HORSES HONOR POLICE
Life-size statues to line Michigan Avenue next month as fundraiser
By Michelle Manchir Tribune reporter Chicago Tribune 8.6.14
Is that a horse stable outside of Starbucks? Magnificent Mile visitors could be asking that question next month as installation of at least 50 life-size horse statues begins along Michigan Avenue.
The public art project featuring 50 6-foot-tall, 6-foot-long horse statues made of weatherproof fiberglass will serve as a fundraiser for the Chicago Police Memorial Foundation, which assists families of fallen or severely injured officers.
JESSICA TEZAK/TRIBUNE PHOTO Supporter Ron Vasser salutes at a Chicago Police Memorial Foundation news briefing Tuesday.
Each statue will be decorated by local artists and will carry with it a minimum donation of $2,500 to the foundation. All but one of the horses will also be named after officers who have died in the line of duty, said project organizers, who held a news conference Tuesday at the Chicago Police Department headquarters. One horse, showcased at the conference, will be named Sacrifice and display the names of six officers who suffered catastrophic injuries, said former police Superintendent Phil Cline, who now serves as director of the foundation.
“The horses do represent our commitment to the living and dead officers and to their families,” said Art Hannus, president of the foundation. “The families are the ones today who live with the greatest burden, and we want to do everything we can to lighten that burden.”
The public display is scheduled to begin Sept. 11 and last until mid-November, with the possibility of the horses moving from Michigan Avenue to other well-traveled spots like Navy Pier and the Merchandise Mart, said Billy Bracken, a partner at Agency 360, a consulting group helping organize the project. One of the reasons the horse was selected is because of the animal’s strength and power, Bracken said.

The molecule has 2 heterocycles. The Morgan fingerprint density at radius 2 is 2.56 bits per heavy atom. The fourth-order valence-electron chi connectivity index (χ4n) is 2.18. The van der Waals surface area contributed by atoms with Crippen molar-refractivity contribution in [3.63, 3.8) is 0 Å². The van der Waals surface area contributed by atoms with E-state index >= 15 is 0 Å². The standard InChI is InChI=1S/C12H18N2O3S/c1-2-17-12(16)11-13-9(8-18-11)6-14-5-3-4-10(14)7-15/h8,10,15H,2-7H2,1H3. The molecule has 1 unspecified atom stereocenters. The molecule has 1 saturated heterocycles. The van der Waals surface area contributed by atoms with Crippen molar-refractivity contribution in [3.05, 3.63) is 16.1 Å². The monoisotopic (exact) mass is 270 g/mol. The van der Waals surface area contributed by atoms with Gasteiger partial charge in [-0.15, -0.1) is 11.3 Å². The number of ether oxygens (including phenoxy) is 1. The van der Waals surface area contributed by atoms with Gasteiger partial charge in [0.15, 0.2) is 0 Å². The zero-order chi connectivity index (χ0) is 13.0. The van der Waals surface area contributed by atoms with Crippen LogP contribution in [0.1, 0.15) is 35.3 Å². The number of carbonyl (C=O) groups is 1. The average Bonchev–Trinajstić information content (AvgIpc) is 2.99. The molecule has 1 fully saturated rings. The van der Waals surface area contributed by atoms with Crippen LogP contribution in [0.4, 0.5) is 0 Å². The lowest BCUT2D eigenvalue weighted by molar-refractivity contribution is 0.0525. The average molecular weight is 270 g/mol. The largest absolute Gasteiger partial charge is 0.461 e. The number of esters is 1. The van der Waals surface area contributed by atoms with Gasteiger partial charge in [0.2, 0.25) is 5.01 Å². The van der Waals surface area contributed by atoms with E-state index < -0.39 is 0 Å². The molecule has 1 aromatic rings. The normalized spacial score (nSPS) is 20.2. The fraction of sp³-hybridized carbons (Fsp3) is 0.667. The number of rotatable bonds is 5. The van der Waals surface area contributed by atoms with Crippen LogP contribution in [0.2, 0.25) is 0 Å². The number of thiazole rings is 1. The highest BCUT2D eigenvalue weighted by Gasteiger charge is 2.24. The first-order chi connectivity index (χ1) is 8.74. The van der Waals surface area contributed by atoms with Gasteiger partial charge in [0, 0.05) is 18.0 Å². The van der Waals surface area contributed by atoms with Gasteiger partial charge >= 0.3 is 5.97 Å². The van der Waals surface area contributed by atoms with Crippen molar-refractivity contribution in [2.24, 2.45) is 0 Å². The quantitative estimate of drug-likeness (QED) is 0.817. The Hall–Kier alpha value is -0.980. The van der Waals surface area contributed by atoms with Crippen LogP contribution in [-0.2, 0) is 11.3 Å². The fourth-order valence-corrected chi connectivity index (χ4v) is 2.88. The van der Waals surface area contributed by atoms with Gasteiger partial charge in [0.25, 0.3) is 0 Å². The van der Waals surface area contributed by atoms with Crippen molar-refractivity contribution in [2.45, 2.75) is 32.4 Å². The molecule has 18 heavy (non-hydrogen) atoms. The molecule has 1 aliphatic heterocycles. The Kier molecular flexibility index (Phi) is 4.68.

Denise Domagala said those are the words she thinks of when she considers how the foundation helped her family. Domagala’s husband, Bernard Domagala, was shot in the head at age 37 in 1988 while responding to a man who had barricaded himself in his home, Cline said. He survived but suffered traumatic brain injury and today lives in an assisted-living community, Cline said.
Domagala said the foundation has been crucial in helping support the couple’s three sons, who were all age 4 or younger when the shooting happened.
“To know that all the police officers are together and they’re really working with us through this journey is an incredible feeling for our family,” she said.
The horses will probably be sturdy enough for children to climb on, but it’s not encouraged, Bracken said. Each horse will be drilled into the ground on concrete bases, Bracken said, to deter anyone hoping to sneak one away. They will be auctioned off in December, though, for anyone who really wants to bring one home. “They’re a good size, so they’d have to have a big great room,” Bracken email@example.com